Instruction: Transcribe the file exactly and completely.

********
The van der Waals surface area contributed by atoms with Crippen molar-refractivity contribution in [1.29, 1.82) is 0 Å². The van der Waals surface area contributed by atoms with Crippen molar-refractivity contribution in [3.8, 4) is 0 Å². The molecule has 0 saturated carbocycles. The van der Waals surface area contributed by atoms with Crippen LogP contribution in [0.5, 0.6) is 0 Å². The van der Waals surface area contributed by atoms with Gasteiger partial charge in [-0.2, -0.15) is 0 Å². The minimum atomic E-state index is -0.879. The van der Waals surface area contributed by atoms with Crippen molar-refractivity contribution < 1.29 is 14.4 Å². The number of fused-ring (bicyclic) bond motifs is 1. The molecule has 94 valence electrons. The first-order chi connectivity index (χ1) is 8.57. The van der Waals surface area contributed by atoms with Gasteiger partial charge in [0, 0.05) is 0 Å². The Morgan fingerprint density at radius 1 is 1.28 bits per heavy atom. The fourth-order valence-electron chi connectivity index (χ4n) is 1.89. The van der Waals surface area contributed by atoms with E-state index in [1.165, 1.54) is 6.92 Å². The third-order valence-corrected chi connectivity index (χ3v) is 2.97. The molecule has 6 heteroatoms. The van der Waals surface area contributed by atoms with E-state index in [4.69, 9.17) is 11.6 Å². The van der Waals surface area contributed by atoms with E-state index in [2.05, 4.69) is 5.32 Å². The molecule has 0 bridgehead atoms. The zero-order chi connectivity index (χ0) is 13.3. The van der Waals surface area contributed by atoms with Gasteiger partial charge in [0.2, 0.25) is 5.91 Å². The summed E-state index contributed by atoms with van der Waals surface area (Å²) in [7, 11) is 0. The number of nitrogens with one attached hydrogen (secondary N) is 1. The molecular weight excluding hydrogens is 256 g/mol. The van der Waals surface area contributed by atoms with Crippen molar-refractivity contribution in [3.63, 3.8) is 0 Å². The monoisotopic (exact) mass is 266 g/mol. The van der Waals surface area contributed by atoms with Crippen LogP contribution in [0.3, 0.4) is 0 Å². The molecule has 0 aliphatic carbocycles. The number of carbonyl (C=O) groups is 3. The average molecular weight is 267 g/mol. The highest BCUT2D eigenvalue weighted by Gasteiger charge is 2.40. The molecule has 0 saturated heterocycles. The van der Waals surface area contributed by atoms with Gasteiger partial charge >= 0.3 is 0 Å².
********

The van der Waals surface area contributed by atoms with Crippen molar-refractivity contribution in [1.29, 1.82) is 0 Å². The van der Waals surface area contributed by atoms with Crippen molar-refractivity contribution in [3.8, 4) is 0 Å². The molecule has 0 saturated carbocycles. The van der Waals surface area contributed by atoms with Crippen LogP contribution in [0.5, 0.6) is 0 Å². The van der Waals surface area contributed by atoms with Gasteiger partial charge in [-0.2, -0.15) is 0 Å². The minimum atomic E-state index is -0.879. The van der Waals surface area contributed by atoms with Crippen molar-refractivity contribution < 1.29 is 14.4 Å². The number of fused-ring (bicyclic) bond motifs is 1. The molecule has 94 valence electrons. The first-order chi connectivity index (χ1) is 8.57. The van der Waals surface area contributed by atoms with Gasteiger partial charge in [0, 0.05) is 0 Å². The Morgan fingerprint density at radius 1 is 1.28 bits per heavy atom. The fourth-order valence-electron chi connectivity index (χ4n) is 1.89. The van der Waals surface area contributed by atoms with E-state index in [1.165, 1.54) is 6.92 Å². The third-order valence-corrected chi connectivity index (χ3v) is 2.97. The molecule has 6 heteroatoms. The van der Waals surface area contributed by atoms with E-state index in [4.69, 9.17) is 11.6 Å². The van der Waals surface area contributed by atoms with E-state index in [2.05, 4.69) is 5.32 Å². The molecule has 0 bridgehead atoms. The zero-order chi connectivity index (χ0) is 13.3. The van der Waals surface area contributed by atoms with Gasteiger partial charge in [0.2, 0.25) is 5.91 Å². The summed E-state index contributed by atoms with van der Waals surface area (Å²) in [7, 11) is 0. The number of nitrogens with one attached hydrogen (secondary N) is 1. The molecular weight excluding hydrogens is 256 g/mol. The van der Waals surface area contributed by atoms with Crippen molar-refractivity contribution in [3.63, 3.8) is 0 Å². The monoisotopic (exact) mass is 266 g/mol. The van der Waals surface area contributed by atoms with Crippen LogP contribution in [0.3, 0.4) is 0 Å². The molecule has 0 aliphatic carbocycles. The number of carbonyl (C=O) groups is 3. The average molecular weight is 267 g/mol. The highest BCUT2D eigenvalue weighted by Gasteiger charge is 2.40. The molecule has 0 saturated heterocycles. The van der Waals surface area contributed by atoms with Gasteiger partial charge >= 0.3 is 0 Å².